Multiple reports have recently surfaced of dogs dying after eating death cap mushrooms in San Luis Obispo County, and a local dog rescue is warning pet owners about the trend.
Death cap mushrooms, or Amanita phalloides, are a deadly poisonous fungus. The mushrooms typically have a white cap with yellow-green shades and white gills under the cap.
Creston-based Meade Canine Rescue says death cap mushrooms prosper locally and favor ground near oak and pine trees, which “sounds like just about everywhere in San Luis Obispo County.”
On March 5, Meade Canine Rescue posted on Facebook about a couple who were walking their two labs in an open area at the end of Palisades Avenue in Los Osos. The dogs found a patch of mushrooms and ate some of them. Both dogs died, and the broken-hearted owners posted a warning at the end of Palisades Avenue.
Comments on the Facebook post suggest other dogs have also been dying as a result of consumption or exposure to death cap mushrooms. One poster, Sara Maddux, said she lives near Lopez Lake, and she lost her dog and that another dog also recently died in the Huasna-Lopez area because of death cap mushrooms.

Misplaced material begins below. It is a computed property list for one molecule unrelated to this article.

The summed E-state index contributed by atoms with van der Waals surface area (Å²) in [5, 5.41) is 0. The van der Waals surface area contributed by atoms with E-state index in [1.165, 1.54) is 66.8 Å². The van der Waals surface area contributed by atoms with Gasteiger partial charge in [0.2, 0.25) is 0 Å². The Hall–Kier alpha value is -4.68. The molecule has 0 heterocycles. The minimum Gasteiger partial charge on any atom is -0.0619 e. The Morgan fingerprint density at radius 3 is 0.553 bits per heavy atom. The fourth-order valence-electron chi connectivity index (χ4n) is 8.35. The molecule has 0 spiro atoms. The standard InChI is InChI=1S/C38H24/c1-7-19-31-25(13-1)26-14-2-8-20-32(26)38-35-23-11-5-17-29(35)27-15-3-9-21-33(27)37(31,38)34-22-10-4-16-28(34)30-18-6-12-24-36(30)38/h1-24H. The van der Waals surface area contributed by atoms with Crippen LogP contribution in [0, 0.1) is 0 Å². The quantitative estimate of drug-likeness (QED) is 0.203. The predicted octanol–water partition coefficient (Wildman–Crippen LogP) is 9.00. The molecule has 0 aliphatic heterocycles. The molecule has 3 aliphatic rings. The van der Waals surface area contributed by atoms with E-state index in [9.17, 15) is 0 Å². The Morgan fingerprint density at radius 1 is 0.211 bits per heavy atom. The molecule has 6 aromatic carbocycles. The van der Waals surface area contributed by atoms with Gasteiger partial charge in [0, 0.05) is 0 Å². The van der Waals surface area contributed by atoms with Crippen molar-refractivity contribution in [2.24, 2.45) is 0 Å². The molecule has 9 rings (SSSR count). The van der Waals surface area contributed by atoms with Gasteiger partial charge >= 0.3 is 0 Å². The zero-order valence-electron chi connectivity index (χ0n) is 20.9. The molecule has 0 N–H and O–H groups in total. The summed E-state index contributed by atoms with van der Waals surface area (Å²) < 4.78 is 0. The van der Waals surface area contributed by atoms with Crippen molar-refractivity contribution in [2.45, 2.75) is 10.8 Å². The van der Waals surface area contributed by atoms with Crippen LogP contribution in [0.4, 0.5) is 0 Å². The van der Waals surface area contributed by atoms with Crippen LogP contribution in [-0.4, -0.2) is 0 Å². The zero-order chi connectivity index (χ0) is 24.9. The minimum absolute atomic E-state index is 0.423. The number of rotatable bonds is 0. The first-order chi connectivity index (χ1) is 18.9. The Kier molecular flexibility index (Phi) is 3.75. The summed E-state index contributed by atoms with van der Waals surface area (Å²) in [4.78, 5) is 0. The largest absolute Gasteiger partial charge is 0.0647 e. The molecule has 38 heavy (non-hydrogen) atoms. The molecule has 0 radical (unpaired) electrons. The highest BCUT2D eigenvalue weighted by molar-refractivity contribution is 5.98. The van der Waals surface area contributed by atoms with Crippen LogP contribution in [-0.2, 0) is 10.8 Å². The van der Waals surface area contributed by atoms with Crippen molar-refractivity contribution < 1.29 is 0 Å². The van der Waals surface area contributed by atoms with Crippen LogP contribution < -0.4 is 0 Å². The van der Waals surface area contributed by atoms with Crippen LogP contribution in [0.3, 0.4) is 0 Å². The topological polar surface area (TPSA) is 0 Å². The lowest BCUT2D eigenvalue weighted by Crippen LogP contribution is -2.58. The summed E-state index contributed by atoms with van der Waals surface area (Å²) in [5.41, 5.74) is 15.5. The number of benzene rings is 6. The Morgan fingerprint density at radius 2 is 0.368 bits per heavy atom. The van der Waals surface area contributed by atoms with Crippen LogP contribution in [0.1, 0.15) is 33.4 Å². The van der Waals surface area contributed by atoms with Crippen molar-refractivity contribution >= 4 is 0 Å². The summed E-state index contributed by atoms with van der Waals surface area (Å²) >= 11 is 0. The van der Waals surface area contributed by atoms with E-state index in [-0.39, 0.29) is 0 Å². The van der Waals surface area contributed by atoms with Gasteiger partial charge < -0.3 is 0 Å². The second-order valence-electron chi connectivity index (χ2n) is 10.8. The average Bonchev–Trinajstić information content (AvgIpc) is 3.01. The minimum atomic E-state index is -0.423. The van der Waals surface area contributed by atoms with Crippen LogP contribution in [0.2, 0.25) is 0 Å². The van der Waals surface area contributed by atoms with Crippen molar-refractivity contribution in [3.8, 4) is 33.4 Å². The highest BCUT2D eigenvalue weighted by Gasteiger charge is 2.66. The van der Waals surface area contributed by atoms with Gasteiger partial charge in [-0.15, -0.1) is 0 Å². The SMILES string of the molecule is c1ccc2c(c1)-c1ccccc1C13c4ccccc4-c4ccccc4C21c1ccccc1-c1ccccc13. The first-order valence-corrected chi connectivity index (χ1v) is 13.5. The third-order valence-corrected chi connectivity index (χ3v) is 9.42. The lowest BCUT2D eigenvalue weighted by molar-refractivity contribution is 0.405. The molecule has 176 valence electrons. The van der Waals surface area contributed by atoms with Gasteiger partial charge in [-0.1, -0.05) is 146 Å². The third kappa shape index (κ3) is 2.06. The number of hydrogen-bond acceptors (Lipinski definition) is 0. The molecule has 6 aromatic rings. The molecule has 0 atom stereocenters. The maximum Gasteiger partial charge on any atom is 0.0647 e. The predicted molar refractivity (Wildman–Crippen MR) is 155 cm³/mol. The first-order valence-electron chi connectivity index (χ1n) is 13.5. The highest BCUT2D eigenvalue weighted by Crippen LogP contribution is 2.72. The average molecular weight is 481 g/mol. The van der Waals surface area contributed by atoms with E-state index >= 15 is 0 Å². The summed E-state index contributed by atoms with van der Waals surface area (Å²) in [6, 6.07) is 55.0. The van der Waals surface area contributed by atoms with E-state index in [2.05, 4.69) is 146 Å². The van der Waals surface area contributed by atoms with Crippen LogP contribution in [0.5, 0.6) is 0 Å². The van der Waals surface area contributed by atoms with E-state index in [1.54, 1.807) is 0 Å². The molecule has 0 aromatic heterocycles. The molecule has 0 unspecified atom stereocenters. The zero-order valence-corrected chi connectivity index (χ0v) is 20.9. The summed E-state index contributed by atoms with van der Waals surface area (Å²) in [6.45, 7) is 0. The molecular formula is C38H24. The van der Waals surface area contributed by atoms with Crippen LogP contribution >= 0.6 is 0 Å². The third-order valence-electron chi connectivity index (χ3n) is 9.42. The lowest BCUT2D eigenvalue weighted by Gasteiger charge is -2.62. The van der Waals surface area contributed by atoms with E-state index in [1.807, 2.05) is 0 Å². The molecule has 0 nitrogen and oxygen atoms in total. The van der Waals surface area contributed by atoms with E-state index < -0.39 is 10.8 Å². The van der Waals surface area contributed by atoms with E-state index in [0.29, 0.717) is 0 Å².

KSBY reports the 10-year-old Patterdale Terrior belonging to Sara and Mike Maddux ate a death cap mushroom, then came home seizing and shaking uncontrollably. The Patterdale Terrior named Brode experienced neurological and liver damage and then died.
Tests revealed Brode was poisoned by a death cap mushroom. The Madduxes also believe their twin Great Pyrenees pups died from a similar poisoning two months prior.
“Please, please dog owners, be on the look out as we don’t want any of you to lose your precious dogs in such a senseless manner,” Meade Canine Rescue is warning.